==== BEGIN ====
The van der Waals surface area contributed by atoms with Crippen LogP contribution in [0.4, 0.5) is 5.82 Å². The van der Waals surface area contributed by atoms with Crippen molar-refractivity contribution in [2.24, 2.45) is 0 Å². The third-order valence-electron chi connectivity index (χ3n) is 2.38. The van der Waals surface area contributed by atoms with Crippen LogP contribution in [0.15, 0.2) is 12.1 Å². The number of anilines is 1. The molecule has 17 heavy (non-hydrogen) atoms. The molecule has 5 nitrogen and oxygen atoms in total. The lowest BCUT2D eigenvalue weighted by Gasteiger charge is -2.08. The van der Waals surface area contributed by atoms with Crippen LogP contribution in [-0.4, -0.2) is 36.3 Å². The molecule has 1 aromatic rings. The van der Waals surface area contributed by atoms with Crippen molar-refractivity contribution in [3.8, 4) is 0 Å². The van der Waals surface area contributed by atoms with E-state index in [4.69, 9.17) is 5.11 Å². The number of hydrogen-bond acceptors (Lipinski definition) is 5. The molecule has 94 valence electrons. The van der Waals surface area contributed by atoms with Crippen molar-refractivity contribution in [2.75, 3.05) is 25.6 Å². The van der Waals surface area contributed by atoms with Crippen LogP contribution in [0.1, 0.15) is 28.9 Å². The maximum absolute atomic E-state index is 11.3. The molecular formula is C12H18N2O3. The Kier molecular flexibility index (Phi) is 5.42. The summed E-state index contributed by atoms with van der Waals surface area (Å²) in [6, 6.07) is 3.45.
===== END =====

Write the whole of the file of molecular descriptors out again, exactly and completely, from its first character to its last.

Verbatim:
The van der Waals surface area contributed by atoms with Crippen LogP contribution in [0.4, 0.5) is 5.82 Å². The van der Waals surface area contributed by atoms with Crippen molar-refractivity contribution in [2.24, 2.45) is 0 Å². The third-order valence-electron chi connectivity index (χ3n) is 2.38. The van der Waals surface area contributed by atoms with Crippen LogP contribution in [0.15, 0.2) is 12.1 Å². The number of anilines is 1. The molecule has 17 heavy (non-hydrogen) atoms. The molecule has 5 nitrogen and oxygen atoms in total. The lowest BCUT2D eigenvalue weighted by Gasteiger charge is -2.08. The van der Waals surface area contributed by atoms with Crippen LogP contribution in [-0.4, -0.2) is 36.3 Å². The molecule has 1 aromatic rings. The van der Waals surface area contributed by atoms with Crippen molar-refractivity contribution in [3.8, 4) is 0 Å². The van der Waals surface area contributed by atoms with E-state index in [4.69, 9.17) is 5.11 Å². The number of hydrogen-bond acceptors (Lipinski definition) is 5. The molecule has 94 valence electrons. The van der Waals surface area contributed by atoms with Crippen molar-refractivity contribution in [2.75, 3.05) is 25.6 Å². The van der Waals surface area contributed by atoms with Crippen LogP contribution in [0.1, 0.15) is 28.9 Å². The maximum absolute atomic E-state index is 11.3. The molecular formula is C12H18N2O3. The Kier molecular flexibility index (Phi) is 5.42. The summed E-state index contributed by atoms with van der Waals surface area (Å²) in [6, 6.07) is 3.45.